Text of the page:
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Anxiety

Addiction and Rational Emotive Therapy (RET)

Want to know the truth about how to change your life in six words? Here you go: “What you believe determines your experience.”

That’s one of my favorite principles of Spiritual Psychology, because it sums up the power of our beliefs to influence every aspect of your life.

You’ve seen this truth play out, haven’t you? To give just one example, consider how your attitude toward the world shapes your daily life.

When you’re able to believe that the universe has your back, you have a very different experience than when you believe that the universe is out to get you.

But even if you understand the importance of managing your mind, you may be unsure as to how to work with the beliefs that cause you grief on a daily basis.

Enter: Rational Emotive Therapy.



Dual Diagnosis

Addiction and Cognitive Behavioral Therapy (CBT)

Have you ever considered that you have the ability to pick out your thoughts just as you pick out your outfits each morning? It’s true. Based on the thoughts you select, you get to determine how your felt experience of the day will go.

As Elizabeth Gilbert wrote in Eat, Pray, Love: “You need to learn how to select your thoughts just the same way you select your clothes every day. This is a power you can cultivate.”

One proven, research-based way to do just that is by using Cognitive Behavioral Therapy (CBT).



Anger

Addiction and Self-Forgiveness

“The weak can never forgive. Forgiveness is the attribute of the strong.” That’s the first quote that comes up if you search Google for quotes about forgiveness.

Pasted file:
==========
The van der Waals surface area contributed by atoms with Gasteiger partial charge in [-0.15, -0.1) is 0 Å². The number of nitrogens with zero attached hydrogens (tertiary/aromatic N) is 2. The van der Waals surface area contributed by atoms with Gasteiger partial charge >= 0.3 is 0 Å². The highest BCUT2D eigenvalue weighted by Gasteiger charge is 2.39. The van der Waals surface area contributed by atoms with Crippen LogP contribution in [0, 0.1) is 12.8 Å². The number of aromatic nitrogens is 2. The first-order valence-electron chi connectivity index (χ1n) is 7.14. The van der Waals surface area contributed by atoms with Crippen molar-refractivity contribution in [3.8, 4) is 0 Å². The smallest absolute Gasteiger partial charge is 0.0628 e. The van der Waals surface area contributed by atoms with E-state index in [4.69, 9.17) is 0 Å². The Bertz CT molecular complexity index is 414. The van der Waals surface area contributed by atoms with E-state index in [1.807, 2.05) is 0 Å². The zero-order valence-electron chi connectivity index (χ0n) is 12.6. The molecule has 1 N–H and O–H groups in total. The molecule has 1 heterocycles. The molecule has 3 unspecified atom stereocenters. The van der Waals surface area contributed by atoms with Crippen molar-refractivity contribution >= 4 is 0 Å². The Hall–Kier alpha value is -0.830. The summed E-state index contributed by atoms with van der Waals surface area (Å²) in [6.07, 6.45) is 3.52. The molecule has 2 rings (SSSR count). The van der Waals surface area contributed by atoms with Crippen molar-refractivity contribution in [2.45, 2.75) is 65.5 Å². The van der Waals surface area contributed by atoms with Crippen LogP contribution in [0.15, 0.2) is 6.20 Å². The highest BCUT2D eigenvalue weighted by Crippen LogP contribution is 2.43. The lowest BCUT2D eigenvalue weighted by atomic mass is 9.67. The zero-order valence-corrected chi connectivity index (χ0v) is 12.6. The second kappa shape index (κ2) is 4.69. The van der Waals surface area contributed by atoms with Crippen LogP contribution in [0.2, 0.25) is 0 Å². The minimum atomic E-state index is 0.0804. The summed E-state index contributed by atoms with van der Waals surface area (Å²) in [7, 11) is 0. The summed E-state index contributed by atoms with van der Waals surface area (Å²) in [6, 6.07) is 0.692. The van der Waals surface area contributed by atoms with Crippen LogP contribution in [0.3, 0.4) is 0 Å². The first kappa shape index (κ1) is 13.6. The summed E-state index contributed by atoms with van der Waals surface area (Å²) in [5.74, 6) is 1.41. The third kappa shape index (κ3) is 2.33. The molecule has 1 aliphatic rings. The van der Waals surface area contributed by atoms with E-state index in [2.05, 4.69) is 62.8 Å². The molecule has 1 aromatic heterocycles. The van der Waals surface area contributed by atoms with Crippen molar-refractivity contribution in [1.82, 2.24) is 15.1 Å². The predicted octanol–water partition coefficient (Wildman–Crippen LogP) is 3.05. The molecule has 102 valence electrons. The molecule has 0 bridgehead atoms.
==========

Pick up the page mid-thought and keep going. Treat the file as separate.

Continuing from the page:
This is fascinating given that so many people shy away from forgiveness for fear of giving up their power! They’re so scared to give up on being right, they don’t see how much they stand to gain by being free.

As you’ll discover in this post, forgiveness -- whether it is offered to another or to yourself -- really is an attribute of the strong. It’s also a vital step on the road to recovery from addiction.



Anxiety

Addiction and Limiting Beliefs

“When you argue for your limitations, you get to keep them.” This quote, attributed to Les Brown, sheds light on the powerful nature of limiting beliefs.

Simply put, what we believe determines our reality.

If you’re carrying around a lot of weighty, self-limiting beliefs, you’ll find...


Dual Diagnosis

Addiction and Projections

“You spot it, you’ve got it.” Ever heard that popular catchphrase? It means that the qualities you see in others - the ones that secretly drive you crazy - are the same ones that you have within yourself.

How does this work? The idea is that our soul is always trying to evolve, and when we refuse to look at our own faults and shortcomings, it brings them to our attention in other people.

The qualities we most reject and fear within ourselves are the ones that we see reflected in others. It’s the universe’s way of taking a big yellow highlighter over that particular area of our lives, drawing our attention so that we can heal.



Anger

Addiction and Judgments

“That shouldn’t have happened.”

“What a jerk.”

“I totally screwed up.”

“I am a total screw-up.”

All of these statements are judgments, and all of them have the power to ruin your life if you let them.

Does that sound overly dramatic? If so, then it’s time to get acquainted with the true nature of judgments.



Anxiety

Addiction and Food

Imagine living in a world where your drug of choice was on sale everywhere you turned. How tough would it be to stay sober? How hard would you fight to recover in the face of a culture that encourages consumption?

Those are the tough questions faced by the millions of people who struggle with food addiction.

“My drug is cheap, the cheapest of all drugs, and therefore the most pernicious,” writes Vera Tarman in her book Food Junkies: The Truth About Food Addiction.



Anxiety

Addiction and Gambling

Do you know what it’s like to look down at a stack of cards and think, Just one more hand … even though that’s what you told yourself an hour ago?

If so, then you probably already know the truth of John Milton Hay’s observation:

"True luck consists not in holding the best of the cards at the table; luckiest is he who knows just when to rise and go home."

The problem for people with gambling addiction is that they lose that ability to know when to quit. They’ve lost the “off” switch for their behavior, and they don’t know how to get it back.